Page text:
Alessi's Ark and Boy & BearEdit this event
A show which involves sitting down in proper seats is always welcome, especially of a Sunday evening. Gigs in theatres are also always a nice change, particularly in one as grand as the London Palladium. Having arrived irritatingly and unsalvagably late, the amount of time Boy and Bear play before me must have numbered no more than ninety seconds. This is, unfortunately, just about enough time for me to compare them with those harmonic folk fetishists who go by the name of Fleet Foxes. That is about all I can say, other than that these Australians looked as pleased as can be to play here.
The next act to appear on the stage, complete in flowing dress and ear-to-ear smile is Alessi Laurent-Marke, alias Alessi's Ark. Miss Laurent-Marke, who sings her stuff with what must be the most pixie-ish voice imaginable, is a thoroughly charming individual. Her awkward but excited stage banter is nothing if not warming, as is the fact that between a nervous “ummmm” and the first chord of each song there is barely a breath, and similar can be said between the final chord and an oft-repeated, polite “thank you”. I think most of those present share my opinion as chuckles permeate the quieter moments.
Though she doesn't have an absolute wealth of material on which to draw, there's enough quality of composition in her first full-length – Notes From The Treehouse – and her more recent and current EP to please, if not exactly dazzle. Probably the single track most likely to encapsulate the best of Alessi's art is the sombre 'Woman' as it's disjointed rhythms and heartbroken melody resonate around the hall. There could barely be a greater chasm between the artist during song and in between songs, the flattened, distorted melodic vowel sounds disappear, as the persona suitable for children's television comes forward. No slight against the artist, but if the career in music ever fails...
Laura Marling, on the other hand, is an artist who is unlikely to need a career change any time soon, judging a) by the all-round critical reception to her second record, I Speak Because I Can and b) the abundant quality contained throughout its ten tracks. Of course, we must also mention Miss Laura's age, which is now 20 (she and Alessi were both born in 1990). The freakish maturity exhibited in her recordings so far is now reflected in a return to blonde which, from this distance and in this light is approaching what could be termed a 'grey rinse'.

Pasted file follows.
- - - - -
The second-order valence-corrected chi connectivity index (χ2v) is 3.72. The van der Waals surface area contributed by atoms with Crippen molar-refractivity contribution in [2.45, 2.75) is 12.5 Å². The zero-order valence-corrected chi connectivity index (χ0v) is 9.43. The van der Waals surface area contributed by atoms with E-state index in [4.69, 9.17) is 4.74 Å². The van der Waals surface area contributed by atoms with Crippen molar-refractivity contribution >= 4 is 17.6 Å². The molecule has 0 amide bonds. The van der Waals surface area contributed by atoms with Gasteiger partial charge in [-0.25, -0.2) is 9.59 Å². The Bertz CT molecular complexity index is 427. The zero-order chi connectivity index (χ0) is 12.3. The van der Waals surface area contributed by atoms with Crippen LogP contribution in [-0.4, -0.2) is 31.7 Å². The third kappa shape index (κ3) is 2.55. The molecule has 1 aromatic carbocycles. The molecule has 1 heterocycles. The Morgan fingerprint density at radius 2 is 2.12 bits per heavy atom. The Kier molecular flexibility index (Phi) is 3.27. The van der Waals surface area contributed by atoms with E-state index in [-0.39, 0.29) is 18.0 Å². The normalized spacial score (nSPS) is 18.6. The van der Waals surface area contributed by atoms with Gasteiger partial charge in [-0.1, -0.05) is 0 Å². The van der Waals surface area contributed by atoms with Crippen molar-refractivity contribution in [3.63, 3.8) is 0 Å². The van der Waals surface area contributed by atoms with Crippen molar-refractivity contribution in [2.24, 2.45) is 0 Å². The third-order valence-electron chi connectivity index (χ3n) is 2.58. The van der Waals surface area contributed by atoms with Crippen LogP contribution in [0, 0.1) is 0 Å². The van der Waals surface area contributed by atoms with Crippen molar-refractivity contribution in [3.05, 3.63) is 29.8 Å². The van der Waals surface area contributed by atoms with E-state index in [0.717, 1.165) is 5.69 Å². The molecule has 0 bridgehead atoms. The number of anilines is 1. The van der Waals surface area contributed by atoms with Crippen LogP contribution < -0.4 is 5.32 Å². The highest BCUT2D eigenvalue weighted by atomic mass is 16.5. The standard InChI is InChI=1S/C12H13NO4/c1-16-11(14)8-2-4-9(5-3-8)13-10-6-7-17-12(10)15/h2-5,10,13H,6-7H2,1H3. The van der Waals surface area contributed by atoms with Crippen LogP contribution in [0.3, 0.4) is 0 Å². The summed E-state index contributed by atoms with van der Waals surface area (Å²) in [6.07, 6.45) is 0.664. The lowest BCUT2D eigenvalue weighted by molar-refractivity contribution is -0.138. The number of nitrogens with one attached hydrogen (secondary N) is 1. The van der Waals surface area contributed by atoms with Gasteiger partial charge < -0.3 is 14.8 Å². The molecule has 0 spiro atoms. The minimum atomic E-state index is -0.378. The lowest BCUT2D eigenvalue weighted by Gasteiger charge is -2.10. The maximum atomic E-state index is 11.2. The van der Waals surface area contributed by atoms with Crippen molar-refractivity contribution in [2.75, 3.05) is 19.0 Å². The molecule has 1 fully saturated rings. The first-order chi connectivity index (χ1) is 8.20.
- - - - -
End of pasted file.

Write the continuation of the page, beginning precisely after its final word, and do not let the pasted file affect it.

An anticipatory, booming reception before a foot is set onto the stage, Marling opens with the most thumping track in her catalogue, 'Devil's Spoke'. Though it may be the weakest and arguably most undeveloped segment on her current full-length, it's the correct choice as a set and album opener. It is also better for us, with some having been sat down for hours, to be reminded of her diminutive brilliance in a snap, rather than a gradual climb.
Pacing gradually through a mixture of the past and present, partly with band and partly without. The two brand new songs that get an airing don't suggest that her third record – due later this year – will see any recession in quality and, indeed, the latter is up there with anything from either record, its composition and scales shining forth. 'Ghosts' is the track which garners the loudest reception on introduction and though it's an introduction which occurs twice after a false start, it is second only to an impressive whistling solo in 'Night Terror'.
It is also a refreshing change to see an artist who eschews the rigmarole and procession behind encores, something this place has seen plenty of. I'm with Laura and John Peel on this one, a man who wrote: “I doubt that Leonardo, having completed the work on The Last Supper, presumably to some local acclaim, would have interpreted this acclaim as a signal to paint in a few more figures.” So, tonight there is effectively no encore. And there doesn't need to be, everything that we've seen and heard in just over an hour summing up her talent perfectly.
Photo by The Queen's Hall on Flickr
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